I use Twitter as a “micro-blogging” platform, exactly how it’s most often described. Just as I wouldn’t put up a blog post that reads “just ate a burrito. Mmmm… good,” as it consumes readers valuable attention without adding value, I wouldn’t put up such a post on Twitter. On the other hand, “Just had an incredible mahi-mahi burrito at [best unknown taco stand] in San Diego. Must-eat: http://www.website.com In NYC, try: http://www.website2.com” adds value with actionable details. Mundane perhaps, but still a cool “to-do” that ethnic food lovers can tuck in the back of their heads.
Some self-indulgent tweets are fine, but make sure 90%+ help or entertain your readers somehow. Information empty calories are parasitic.
2. Use the tool for its best purposes and ignore the rest.
Use a tool for what its best suited to do. Don’t make a Swiss army knife out of every social media tool or you’ll end up with nothing but overwhelm, passive-aggressive “friends,” and a dozen separate inboxes.
I use Twitter to broadcast time-sensitive suggestions, questions, events, random facts, and happenings, and other ideas that don’t justify an independent blog post. I don’t want another IM program.
I hate page view-driven sites that force features on users in the quest for more clicks. 500+ unread messages on Facebook? 600+ unread requests on LinkedIn? That’s what e-mail is for.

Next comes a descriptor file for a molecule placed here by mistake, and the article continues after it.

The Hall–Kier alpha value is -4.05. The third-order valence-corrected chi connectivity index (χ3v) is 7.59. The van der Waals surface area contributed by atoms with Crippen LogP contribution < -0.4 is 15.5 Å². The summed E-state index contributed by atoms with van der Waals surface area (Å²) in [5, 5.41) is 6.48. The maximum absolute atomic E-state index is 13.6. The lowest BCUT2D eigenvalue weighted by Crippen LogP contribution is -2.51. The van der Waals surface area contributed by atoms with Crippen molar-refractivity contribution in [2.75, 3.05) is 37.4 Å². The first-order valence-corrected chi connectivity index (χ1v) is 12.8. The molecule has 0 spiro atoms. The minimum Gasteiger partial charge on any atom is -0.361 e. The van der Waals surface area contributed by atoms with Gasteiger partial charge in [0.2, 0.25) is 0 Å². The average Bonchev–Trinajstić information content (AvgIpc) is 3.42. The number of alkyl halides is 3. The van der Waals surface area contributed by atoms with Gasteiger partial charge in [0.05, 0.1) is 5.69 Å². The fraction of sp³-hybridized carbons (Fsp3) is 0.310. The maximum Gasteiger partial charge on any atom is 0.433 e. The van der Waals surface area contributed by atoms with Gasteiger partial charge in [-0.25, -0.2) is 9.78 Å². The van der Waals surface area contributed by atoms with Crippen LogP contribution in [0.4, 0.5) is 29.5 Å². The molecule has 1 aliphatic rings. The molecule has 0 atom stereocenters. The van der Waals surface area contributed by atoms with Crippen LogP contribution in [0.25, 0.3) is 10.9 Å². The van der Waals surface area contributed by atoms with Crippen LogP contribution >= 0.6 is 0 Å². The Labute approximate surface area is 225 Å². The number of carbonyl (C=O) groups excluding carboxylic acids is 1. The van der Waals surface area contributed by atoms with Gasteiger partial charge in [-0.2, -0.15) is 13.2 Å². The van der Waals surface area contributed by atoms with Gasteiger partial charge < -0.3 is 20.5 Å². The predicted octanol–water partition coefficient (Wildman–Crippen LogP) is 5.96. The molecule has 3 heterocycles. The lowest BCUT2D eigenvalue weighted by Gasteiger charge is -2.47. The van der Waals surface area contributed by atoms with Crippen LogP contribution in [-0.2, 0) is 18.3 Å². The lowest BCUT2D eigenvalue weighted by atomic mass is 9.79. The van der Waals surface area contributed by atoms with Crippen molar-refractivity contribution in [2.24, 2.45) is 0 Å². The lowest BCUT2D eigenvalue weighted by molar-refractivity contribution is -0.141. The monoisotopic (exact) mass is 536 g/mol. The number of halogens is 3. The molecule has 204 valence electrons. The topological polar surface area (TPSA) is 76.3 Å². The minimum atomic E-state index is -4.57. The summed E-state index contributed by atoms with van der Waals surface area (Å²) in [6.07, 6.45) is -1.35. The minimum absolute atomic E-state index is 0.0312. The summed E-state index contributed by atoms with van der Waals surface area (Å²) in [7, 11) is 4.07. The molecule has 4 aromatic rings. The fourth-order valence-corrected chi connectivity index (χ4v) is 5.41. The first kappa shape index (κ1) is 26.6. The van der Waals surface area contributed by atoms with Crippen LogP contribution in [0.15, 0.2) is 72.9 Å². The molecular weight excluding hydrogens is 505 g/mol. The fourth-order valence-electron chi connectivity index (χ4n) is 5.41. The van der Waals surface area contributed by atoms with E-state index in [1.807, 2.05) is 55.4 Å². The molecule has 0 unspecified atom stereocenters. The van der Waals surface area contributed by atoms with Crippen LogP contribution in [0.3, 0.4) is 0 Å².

3. Linking is fundamental to adding value.
Twitter is perfect for honing your word economy and value-to-attention contribution: offer a brief takeaway and quicks links to more resources for those interested. Minimal attention impact for the uninterested with gateways to more goodies. Here are a few recent examples.
Thanks to all for the killer suggestions for my trip! Much crazier stuff coming if you want to follow me here.
Posted on: July 30, 2008.
Please check out Tribe of Mentors, my newest book, which shares short, tactical life advice from 100+ world-class performers. Many of the world's most famous entrepreneurs, athletes, investors, poker players, and artists are part of the book. The tips and strategies in Tribe of Mentors have already changed my life, and I hope the same for you. Click here for a sample chapter and full details. Roughly 90% of the guests have never appeared on my podcast.
Who was interviewed? Here's a very partial list: tech icons (founders of Facebook, Twitter, LinkedIn, Craigslist, Pinterest, Spotify, Salesforce, Dropbox, and more), Jimmy Fallon, Arianna Huffington, Brandon Stanton (Humans of New York), Lord Rabbi Jonathan Sacks, Ayaan Hirsi Ali, Ben Stiller, Maurice Ashley (first African-American Grandmaster of chess), Brené Brown (researcher and bestselling author), Rick Rubin (legendary music producer), Temple Grandin (animal behavior expert and autism activist), Franklin Leonard (The Black List), Dara Torres (12-time Olympic medalist in swimming), David Lynch (director), Kelly Slater (surfing legend), Bozoma Saint John (Beats/Apple/Uber), Lewis Cantley (famed cancer researcher), Maria Sharapova, Chris Anderson (curator of TED), Terry Crews, Greg Norman (golf icon), Vitalik Buterin (creator of Ethereum), and nearly 100 more. Check it all out by clicking here.